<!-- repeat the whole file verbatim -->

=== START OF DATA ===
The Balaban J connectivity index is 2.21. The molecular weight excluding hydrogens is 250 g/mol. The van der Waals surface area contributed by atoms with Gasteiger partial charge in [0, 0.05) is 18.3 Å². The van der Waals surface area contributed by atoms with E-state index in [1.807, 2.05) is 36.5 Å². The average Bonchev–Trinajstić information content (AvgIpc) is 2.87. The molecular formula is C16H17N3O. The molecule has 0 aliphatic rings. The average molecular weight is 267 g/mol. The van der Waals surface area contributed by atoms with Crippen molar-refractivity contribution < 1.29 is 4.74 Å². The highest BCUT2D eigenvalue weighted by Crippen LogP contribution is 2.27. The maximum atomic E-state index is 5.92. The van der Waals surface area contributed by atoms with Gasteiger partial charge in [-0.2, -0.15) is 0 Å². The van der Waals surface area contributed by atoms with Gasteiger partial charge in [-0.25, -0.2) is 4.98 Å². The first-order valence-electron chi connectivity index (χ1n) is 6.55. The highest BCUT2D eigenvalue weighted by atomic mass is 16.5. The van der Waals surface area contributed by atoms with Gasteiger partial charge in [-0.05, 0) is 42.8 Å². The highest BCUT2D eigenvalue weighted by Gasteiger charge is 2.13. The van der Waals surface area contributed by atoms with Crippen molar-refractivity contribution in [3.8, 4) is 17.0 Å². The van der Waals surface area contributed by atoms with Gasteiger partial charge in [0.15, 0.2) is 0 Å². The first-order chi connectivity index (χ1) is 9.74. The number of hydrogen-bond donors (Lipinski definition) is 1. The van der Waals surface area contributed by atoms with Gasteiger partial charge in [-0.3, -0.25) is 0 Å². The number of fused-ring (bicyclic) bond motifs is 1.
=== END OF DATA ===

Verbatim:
The Balaban J connectivity index is 2.21. The molecular weight excluding hydrogens is 250 g/mol. The van der Waals surface area contributed by atoms with Gasteiger partial charge in [0, 0.05) is 18.3 Å². The van der Waals surface area contributed by atoms with E-state index in [1.807, 2.05) is 36.5 Å². The average Bonchev–Trinajstić information content (AvgIpc) is 2.87. The molecular formula is C16H17N3O. The molecule has 0 aliphatic rings. The average molecular weight is 267 g/mol. The van der Waals surface area contributed by atoms with Crippen molar-refractivity contribution < 1.29 is 4.74 Å². The highest BCUT2D eigenvalue weighted by Crippen LogP contribution is 2.27. The maximum atomic E-state index is 5.92. The van der Waals surface area contributed by atoms with Gasteiger partial charge in [-0.2, -0.15) is 0 Å². The van der Waals surface area contributed by atoms with Gasteiger partial charge in [-0.25, -0.2) is 4.98 Å². The first-order valence-electron chi connectivity index (χ1n) is 6.55. The highest BCUT2D eigenvalue weighted by atomic mass is 16.5. The van der Waals surface area contributed by atoms with Gasteiger partial charge in [-0.05, 0) is 42.8 Å². The highest BCUT2D eigenvalue weighted by Gasteiger charge is 2.13. The van der Waals surface area contributed by atoms with Crippen molar-refractivity contribution in [3.8, 4) is 17.0 Å². The van der Waals surface area contributed by atoms with Gasteiger partial charge in [0.15, 0.2) is 0 Å². The first-order chi connectivity index (χ1) is 9.74. The number of hydrogen-bond donors (Lipinski definition) is 1. The van der Waals surface area contributed by atoms with Gasteiger partial charge in [-0.3, -0.25) is 0 Å². The number of fused-ring (bicyclic) bond motifs is 1.